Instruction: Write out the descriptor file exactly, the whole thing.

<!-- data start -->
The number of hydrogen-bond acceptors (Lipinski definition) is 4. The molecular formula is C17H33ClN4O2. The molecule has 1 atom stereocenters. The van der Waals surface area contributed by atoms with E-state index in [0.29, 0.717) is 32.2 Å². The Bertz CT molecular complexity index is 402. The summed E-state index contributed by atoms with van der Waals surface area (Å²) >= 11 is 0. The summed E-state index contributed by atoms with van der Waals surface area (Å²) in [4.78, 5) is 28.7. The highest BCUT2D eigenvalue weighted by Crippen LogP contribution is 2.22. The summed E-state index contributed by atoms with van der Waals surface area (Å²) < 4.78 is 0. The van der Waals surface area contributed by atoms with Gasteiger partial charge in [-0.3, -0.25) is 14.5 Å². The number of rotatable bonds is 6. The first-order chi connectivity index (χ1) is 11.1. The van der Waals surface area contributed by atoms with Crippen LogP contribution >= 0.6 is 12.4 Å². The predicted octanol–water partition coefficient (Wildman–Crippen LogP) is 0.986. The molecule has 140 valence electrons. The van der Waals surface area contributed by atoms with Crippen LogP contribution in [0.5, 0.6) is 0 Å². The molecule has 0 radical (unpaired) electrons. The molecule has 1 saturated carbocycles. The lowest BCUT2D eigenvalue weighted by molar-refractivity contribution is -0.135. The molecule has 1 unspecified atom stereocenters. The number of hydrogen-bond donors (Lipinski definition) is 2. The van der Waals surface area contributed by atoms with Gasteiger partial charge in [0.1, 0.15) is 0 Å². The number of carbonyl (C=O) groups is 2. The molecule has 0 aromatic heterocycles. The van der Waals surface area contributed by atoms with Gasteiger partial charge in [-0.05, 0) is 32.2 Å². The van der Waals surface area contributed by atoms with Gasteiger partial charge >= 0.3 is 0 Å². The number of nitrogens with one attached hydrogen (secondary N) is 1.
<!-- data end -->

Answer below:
The number of hydrogen-bond acceptors (Lipinski definition) is 4. The molecular formula is C17H33ClN4O2. The molecule has 1 atom stereocenters. The van der Waals surface area contributed by atoms with E-state index in [0.29, 0.717) is 32.2 Å². The Bertz CT molecular complexity index is 402. The summed E-state index contributed by atoms with van der Waals surface area (Å²) >= 11 is 0. The summed E-state index contributed by atoms with van der Waals surface area (Å²) in [4.78, 5) is 28.7. The highest BCUT2D eigenvalue weighted by Crippen LogP contribution is 2.22. The summed E-state index contributed by atoms with van der Waals surface area (Å²) < 4.78 is 0. The van der Waals surface area contributed by atoms with Gasteiger partial charge in [-0.3, -0.25) is 14.5 Å². The number of rotatable bonds is 6. The first-order chi connectivity index (χ1) is 11.1. The van der Waals surface area contributed by atoms with Crippen LogP contribution >= 0.6 is 12.4 Å². The predicted octanol–water partition coefficient (Wildman–Crippen LogP) is 0.986. The molecule has 140 valence electrons. The van der Waals surface area contributed by atoms with Crippen LogP contribution in [0.5, 0.6) is 0 Å². The molecule has 0 radical (unpaired) electrons. The molecule has 1 saturated carbocycles. The lowest BCUT2D eigenvalue weighted by molar-refractivity contribution is -0.135. The molecule has 1 unspecified atom stereocenters. The number of hydrogen-bond donors (Lipinski definition) is 2. The van der Waals surface area contributed by atoms with Gasteiger partial charge in [0.1, 0.15) is 0 Å². The number of carbonyl (C=O) groups is 2. The molecule has 0 aromatic heterocycles. The van der Waals surface area contributed by atoms with Gasteiger partial charge in [-0.05, 0) is 32.2 Å². The van der Waals surface area contributed by atoms with Gasteiger partial charge >= 0.3 is 0 Å². The number of nitrogens with one attached hydrogen (secondary N) is 1.